How to Break a Fall
Two years ago, the gifted Americana band The Stray Birds left us with the parting Let It Pass, the last of their great albums. A central figure in making those was co-founder and often frontwoman, multi-instrumentalist and superb vocalist/songwriter Maya De Vitry. Last year De Vitry delivered her first solo effort, Adaptations, as she tried to find her footing going it alone. De Vitry can play a variety of string instruments, most notably fiddle, but just as she did on that record, she chooses to play mostly acoustic guitar. She’s working again on How to Break a Fall with Dan Knobler as producer and a studio band that had some members returning. That band is guitarist and harmony vocalist, returnee Courtney Hartman, Ben Tanner (former keyboardist for The Alabama Shakes), bassist Ethan Jodziewicz, and returnee drummer Jason Burger. Knobler and De Vitry play guitars as well. De Vitry certainly trusted this talented cast, claiming that songs were learned just days before recording began with two days devoted to rehearsals. De Vitry says, “The musicians were ready with their instincts, without any preconceived lines. We were responding to each song in the moment, together.
De Vitry’s voice is among the most ethereal and pure in roots music. One can be transported by the sheer beauty of it, heard first on the opening “Better and Better,” an aptly titled tune for De Vitry’s growth in confidence which is readily apparent throughout. It’s an intimate album both lyrically and musically, as delivered on “Bread for the Circus,” with bare drums and a Wurlitzer behind the analogy about losing one’s sense of self or sense of power. De Vitry’s thought pattern here deserves more elaboration. “The circus represents a wild freedom or spectacle that is supposed to be feel freeing, but behind the scenes, in the darkness, when no one else is watching, there is a feeling of being trapped, going the through the motions, a loss of control, and a longing to run away from the circus. The bread is whatever we do to survive on the interior, in that context. We may even be doing something we love to do, but something still is not right,” she explains.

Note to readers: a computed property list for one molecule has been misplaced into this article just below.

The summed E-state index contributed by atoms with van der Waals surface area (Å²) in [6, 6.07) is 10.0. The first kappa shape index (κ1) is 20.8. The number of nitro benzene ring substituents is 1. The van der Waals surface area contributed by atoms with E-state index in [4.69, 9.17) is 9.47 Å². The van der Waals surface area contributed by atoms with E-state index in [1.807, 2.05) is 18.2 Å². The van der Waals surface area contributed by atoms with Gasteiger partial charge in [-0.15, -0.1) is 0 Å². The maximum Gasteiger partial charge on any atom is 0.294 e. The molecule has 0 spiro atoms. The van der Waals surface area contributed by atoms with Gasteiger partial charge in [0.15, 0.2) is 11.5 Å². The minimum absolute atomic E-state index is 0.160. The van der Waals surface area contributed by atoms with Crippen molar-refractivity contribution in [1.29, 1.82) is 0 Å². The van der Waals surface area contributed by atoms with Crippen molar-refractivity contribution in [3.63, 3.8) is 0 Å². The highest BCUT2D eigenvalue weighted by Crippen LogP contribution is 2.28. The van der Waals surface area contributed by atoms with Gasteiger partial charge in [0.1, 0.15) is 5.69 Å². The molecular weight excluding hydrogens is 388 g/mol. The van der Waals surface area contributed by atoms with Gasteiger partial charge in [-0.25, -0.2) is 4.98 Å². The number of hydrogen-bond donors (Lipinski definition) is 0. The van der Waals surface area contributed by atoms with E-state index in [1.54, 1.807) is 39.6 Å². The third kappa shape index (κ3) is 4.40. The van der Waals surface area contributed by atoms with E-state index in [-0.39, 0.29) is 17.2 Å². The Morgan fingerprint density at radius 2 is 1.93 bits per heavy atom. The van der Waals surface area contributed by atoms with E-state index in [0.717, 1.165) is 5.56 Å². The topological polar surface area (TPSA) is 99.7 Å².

While her last album was often ethereal and dreamy, this one has a more melodic punch and touches of rock n’ roll, “Magazine” being a prime example. She sings about a little girl doing things with her body that would be rather gauche if an adult were to do the same. Her wails against Tanner’s B3 swirls are directed at a woman taking ownership of her body. “Don’t Know When” is like a quiet interlude between “Magazine” and “Something In the Way She Moves,” (not a cover, just the same title) where her angelic voice soars on the choruses, as it does in many places. That soaring quality is a trait of confidence. “Gray” comes off as a bit too meditative but the second half of the album offers some standout tracks.
The incessant beat of “Open the Door” and its let-the wind-blow-back-your-hair anthemic thrust will have you hitting the repeat button. She follows with what could be a theme of the project, the chugging Everly Brothers-like “Taking Up Rock And Roll” with some nice Wurlitzer work from Tanner. We slip again into more somber tones on “Reverie,” as the title suggests. Yet her voice is so stunningly beautiful, it’s not to be missed. this one that. “Revolution” carries a syncopated beat but never really takes off until the distorted instrumental breaks seem to ignite more fire in De Vitry’s delivery. She renders “In the Meantime I Love You” tenderly before closing with the deceptively titled “Joy” that bears the slowest tempo any song. She says, “The close of this album is not necessarily any place of resolution. There’s still motion, there’s still growing to do, and healing to do, and this song is a hand reaching out to anyone else who is still deep, deep underwater. When we’re in the thick of brokenness, or healing, it can be so difficult to perceive that we are still moving closer and closer to knowing joy again. But we are often moving forward, somehow.’
Consciously or not she is moving forward. Maybe De Vitry has a potentially better career ahead as a solo artist. It’s enjoyable to watch an artist grow as she reveals here. Let’s hope that her songwriting and her amazing voice, a real treasure, stay with us for a long time. Her songwriting has stepped up incrementally on this one. As that grows, her trajectory will rise.
- Jim Hynes